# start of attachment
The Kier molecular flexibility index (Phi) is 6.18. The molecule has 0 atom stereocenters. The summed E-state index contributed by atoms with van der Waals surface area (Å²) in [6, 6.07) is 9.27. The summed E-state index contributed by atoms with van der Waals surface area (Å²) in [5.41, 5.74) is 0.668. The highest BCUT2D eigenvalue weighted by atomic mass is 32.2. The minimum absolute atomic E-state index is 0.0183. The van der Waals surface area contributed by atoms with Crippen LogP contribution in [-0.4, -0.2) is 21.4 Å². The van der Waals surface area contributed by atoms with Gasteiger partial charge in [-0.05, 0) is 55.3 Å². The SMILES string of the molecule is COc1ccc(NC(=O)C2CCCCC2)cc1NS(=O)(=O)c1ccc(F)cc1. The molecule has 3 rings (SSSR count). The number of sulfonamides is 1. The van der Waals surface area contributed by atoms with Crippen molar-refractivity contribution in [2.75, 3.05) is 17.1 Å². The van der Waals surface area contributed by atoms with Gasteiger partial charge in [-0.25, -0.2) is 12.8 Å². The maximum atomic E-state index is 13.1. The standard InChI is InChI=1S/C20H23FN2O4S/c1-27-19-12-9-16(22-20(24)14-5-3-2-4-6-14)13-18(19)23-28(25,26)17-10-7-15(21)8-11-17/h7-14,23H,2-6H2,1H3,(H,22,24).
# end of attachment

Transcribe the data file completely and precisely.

The Kier molecular flexibility index (Phi) is 6.18. The molecule has 0 atom stereocenters. The summed E-state index contributed by atoms with van der Waals surface area (Å²) in [6, 6.07) is 9.27. The summed E-state index contributed by atoms with van der Waals surface area (Å²) in [5.41, 5.74) is 0.668. The highest BCUT2D eigenvalue weighted by atomic mass is 32.2. The minimum absolute atomic E-state index is 0.0183. The van der Waals surface area contributed by atoms with Crippen LogP contribution in [-0.4, -0.2) is 21.4 Å². The van der Waals surface area contributed by atoms with Gasteiger partial charge in [-0.05, 0) is 55.3 Å². The SMILES string of the molecule is COc1ccc(NC(=O)C2CCCCC2)cc1NS(=O)(=O)c1ccc(F)cc1. The molecule has 3 rings (SSSR count). The number of sulfonamides is 1. The van der Waals surface area contributed by atoms with Crippen molar-refractivity contribution in [2.75, 3.05) is 17.1 Å². The van der Waals surface area contributed by atoms with Gasteiger partial charge in [-0.25, -0.2) is 12.8 Å². The maximum atomic E-state index is 13.1. The standard InChI is InChI=1S/C20H23FN2O4S/c1-27-19-12-9-16(22-20(24)14-5-3-2-4-6-14)13-18(19)23-28(25,26)17-10-7-15(21)8-11-17/h7-14,23H,2-6H2,1H3,(H,22,24).